Monday, March 12, 2018

Hannah Arendt and Gershom Scholem

Finished reading The Correspondence of Hannah Arendt and Gershom Scholem yesterday.  This is the best book that I’ve read in years.  However, I’m not going to write a typical review for this book - in fact, I’m not really going to write a review at all.  There are two reasons for this.  First, a short review cannot even begin to do this book justice.  Second, the subjects dealt with in these letters are weighty - issues of identity, nationalism, the Holocaust, Zionism, the suicide of their mutual friend Walter Benjamin, the survival of the Jewish people - and I can’t help but feel that a post covering these somber issues would appear out of place, if not jarring, in a blog that covers arts and the normal run of books.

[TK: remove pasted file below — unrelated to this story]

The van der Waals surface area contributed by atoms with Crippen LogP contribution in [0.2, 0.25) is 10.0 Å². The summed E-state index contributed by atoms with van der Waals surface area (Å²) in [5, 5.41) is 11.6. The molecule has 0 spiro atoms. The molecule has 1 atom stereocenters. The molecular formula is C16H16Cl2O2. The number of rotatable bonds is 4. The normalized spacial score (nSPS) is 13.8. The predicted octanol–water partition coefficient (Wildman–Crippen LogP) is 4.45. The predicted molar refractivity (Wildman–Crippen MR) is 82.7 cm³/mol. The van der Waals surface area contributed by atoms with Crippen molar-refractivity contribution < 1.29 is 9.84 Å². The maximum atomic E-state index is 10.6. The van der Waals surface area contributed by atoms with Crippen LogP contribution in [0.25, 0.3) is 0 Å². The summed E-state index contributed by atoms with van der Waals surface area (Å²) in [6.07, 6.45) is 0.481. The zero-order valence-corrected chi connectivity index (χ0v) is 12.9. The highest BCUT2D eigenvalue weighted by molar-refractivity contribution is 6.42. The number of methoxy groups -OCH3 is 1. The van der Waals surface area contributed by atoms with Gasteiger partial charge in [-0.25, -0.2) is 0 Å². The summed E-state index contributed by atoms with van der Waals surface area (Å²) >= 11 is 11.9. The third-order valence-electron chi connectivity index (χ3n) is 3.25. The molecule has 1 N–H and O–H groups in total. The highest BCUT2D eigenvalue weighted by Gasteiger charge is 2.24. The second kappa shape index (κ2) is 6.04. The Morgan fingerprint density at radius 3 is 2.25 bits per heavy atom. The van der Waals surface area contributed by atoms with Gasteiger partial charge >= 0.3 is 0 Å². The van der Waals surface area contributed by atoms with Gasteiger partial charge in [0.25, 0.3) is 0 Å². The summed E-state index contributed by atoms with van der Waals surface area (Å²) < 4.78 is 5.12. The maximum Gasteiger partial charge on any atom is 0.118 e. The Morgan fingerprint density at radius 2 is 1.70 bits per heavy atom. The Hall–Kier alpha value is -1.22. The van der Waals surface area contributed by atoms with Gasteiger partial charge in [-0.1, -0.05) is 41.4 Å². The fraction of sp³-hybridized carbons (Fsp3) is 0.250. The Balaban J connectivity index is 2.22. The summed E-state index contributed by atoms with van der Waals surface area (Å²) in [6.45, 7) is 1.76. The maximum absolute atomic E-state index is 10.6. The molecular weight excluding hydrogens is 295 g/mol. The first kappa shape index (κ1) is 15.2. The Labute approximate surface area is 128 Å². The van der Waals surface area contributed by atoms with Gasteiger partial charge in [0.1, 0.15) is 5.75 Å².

However, I’m a reader; and when I come across a book this good I cannot keep it to myself.  I have to share it - even if only a little.  This correspondence (spanning 1939 to 1964) is more involving, powerful, and engrossing than most novels.  Arendt and Scholem were two of the greatest minds of the 20th-century but had something of an intellectual love/hate relationship.  The topics I mentioned above were not abstract to them, they were personal; at times the letters are full of anger, accusation, explanation, reconciliation, friendship, and affection.  Scholem and Arendt were both exceptionally good writers, and along with the big topics the letters are also full of humor and gossip (mostly directed against Frankfurt School members - Adorno, Horkheimer, etc. - whom they despised).  In short, this may very well be the greatest correspondence of the 20th-century and you owe it to yourself to read it.

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